Several years ago, there was a popular song with a chorus that went something like this:
“You’ve got to try a little kindness. And you’ll overlook the blindness. Of the narrow-minded people. On the narrow-minded street.”
Well, I may not have those words exactly right, but you get the general idea.
Are you a kind person? Did you ever stop to think about it? What exactly does it mean to be kind?
My dictionary says that to be kind is to be “gentle and benevolent, of a sympathetic nature.” My Bible says that we should be kind to one another (Eph. 4:32), and also that one of the main characteristics of love is kindness (I Cor. 13:4).
So what does the Bible mean when it says “be kind”? Well, didn’t we just look it up in the dictionary? It means to be “gentle and benevolent,” with a “sympathetic nature,” doesn’t It.?
Well, no – not exactly.
When the apostle Paul told the Ephesians and the Corinthians (and us) to be kind, he had something very special in mind.
Most of you know that the books of the New Testament were originally written in Greek. What you have is a translation.
If you are learning a foreign language at school, you know how hard it is to translate one language into another. It’s easy enough to change simple things, like “hello” or “good-bye.” But words expressing thoughts and ideas are harder to translate.
Take a common word that we all know – fiancée. There really is no one word in the English language that exactly expresses what that means. So we take the easy way out – and simply borrow the French expression. We do the same thing with other words like siesta and boutique.
Sometimes many words are needed to explain exactly what one word means in another language. The funniest one we ever heard was from an island in the South Pacific. Missionaries had brought a piano to put in the little church on the island.
“What is it?” asked the natives.
“We call it a pianoforte,” replied the missionaries.
The missionaries tried to explain that the instrument’s full name, pianoforte, came from two Italian words meaning soft and loud. “So we call it a pianoforte because of what it does.”
“All right,” said the native chief. “Then in our language, we will also call it after what it does.” So they called it a “big brown-box-got-many-white-teeth-you-bang- ‘em-him-sing-out.”
What’s all this go to do with kindness?
Just this, In the Bible, the Greek words translated “kind” don’t’ mean exactly the same as the English word. One Greek word is spelled something like “chresteuomai” (you should see it in Greek letters!), but don’t worry about that. What is more important is what these words mean: “good” or “useful.” So what Paul was saying was that a kind person makes himself or herself useful.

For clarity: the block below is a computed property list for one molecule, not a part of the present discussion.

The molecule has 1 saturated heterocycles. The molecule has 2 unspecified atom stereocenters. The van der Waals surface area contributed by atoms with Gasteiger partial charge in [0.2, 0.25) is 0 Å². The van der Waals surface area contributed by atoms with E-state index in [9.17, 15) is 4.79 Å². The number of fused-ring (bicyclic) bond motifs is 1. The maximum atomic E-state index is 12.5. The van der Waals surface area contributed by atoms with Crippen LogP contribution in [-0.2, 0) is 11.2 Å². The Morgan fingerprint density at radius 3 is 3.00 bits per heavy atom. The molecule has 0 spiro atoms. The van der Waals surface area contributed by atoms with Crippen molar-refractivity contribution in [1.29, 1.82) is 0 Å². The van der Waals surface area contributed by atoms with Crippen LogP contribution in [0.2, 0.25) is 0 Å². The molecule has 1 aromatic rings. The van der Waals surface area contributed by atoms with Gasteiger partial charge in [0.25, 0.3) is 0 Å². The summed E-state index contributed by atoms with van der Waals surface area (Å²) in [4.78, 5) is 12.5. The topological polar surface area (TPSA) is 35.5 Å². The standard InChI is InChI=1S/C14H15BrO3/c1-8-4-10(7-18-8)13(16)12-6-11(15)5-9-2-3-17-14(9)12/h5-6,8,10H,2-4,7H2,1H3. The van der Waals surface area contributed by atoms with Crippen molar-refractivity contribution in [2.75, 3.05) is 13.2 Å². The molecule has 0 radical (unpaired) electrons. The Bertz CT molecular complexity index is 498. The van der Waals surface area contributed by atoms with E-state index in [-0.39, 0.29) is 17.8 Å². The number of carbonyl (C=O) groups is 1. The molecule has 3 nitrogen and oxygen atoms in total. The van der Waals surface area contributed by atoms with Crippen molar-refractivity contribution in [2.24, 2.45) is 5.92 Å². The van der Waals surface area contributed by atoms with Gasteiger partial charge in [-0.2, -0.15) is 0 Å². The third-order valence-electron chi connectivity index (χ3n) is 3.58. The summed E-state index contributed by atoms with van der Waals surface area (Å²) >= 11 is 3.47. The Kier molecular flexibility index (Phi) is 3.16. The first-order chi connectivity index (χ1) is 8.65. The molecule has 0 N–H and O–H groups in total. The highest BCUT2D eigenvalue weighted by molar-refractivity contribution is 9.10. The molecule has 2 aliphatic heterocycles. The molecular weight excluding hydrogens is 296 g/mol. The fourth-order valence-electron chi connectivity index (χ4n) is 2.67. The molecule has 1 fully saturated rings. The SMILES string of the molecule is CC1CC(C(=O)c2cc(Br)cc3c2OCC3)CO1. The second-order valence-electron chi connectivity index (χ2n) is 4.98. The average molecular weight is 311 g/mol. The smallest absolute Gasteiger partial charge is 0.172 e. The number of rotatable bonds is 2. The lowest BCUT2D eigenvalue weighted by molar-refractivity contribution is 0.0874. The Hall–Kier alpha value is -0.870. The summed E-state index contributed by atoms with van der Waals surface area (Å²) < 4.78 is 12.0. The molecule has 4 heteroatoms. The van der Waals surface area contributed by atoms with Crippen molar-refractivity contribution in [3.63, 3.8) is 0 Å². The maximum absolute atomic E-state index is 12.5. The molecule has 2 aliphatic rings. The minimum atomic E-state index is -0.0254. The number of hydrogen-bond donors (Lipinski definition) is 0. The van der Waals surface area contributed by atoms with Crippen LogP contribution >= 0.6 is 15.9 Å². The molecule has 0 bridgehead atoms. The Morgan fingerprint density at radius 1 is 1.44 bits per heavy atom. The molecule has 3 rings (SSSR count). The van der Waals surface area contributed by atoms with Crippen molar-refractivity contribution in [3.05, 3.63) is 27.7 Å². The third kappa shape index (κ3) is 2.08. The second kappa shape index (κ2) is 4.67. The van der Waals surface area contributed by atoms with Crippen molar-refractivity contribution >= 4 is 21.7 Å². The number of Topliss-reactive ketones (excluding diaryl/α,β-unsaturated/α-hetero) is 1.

To be “kind” in the biblical sense. You have to do something. It isn’t just a case of thinking about doing things, or wanting to do them.
Since we can’t transfer one’s thoughts around, thinking nice thoughts isn’t going to help anyone except perhaps yourself. But if you translate the thought into action, it can really make a difference.
And did you know that kindness is contagious? Ever watch a stream of people going through a door – like at school or an office at closing time? Most people are in a hurry, and they just let the door slam shut after they have passed through. It shuts in the face of the next person. This annoys him, and so he does the same thing, and soon.
But if someone waits add holds the door open for the person coming after him, and gives a pleasant smile, it makes the next person feel good. He is more likely to stop and hold the door open for the person following him.
Kindness is like that. When you make someone feel good, they feel like doing good. It brightens up their whole outlook on life for a while. How can you make people feel good – if you notice your friends with some nice new clothes, tell them they look nice. Taking the time to notice new things and to give sincere compliments is an often overlooked form of kindness.
See that older lady, having some difficulty getting up the stairs? Offer her your arm for support. That’s kindness.
While at church you may see a young mother, with two young children and a big diaper bag. Perhaps her husband isn’t in the Church, or perhaps he’s out somewhere parking cars. Anyway, this morning she’s all by herself, and struggling a bit. Offer to carry that bag. That’s being kind.
Kindness doesn’t have to be time consuming or expensive. Often it’s the little things that make the difference. Like polishing your dad’s shoes when you know he’s in a hurry.
Or taking a few minutes to go, and talk to a person who looks lonely. Really listening to someone can be one of the kindest things you can do, because so many people just pretend to listen.
In the New World to come, kindness will be the way of life throughout the whole world
The Feast Tabernacles pictures the New World to come. By making the effort to be kind, you can actually help people to enjoy a bit of the Millennium in advance.
So like the song said, why don’t you “try a little kindness?”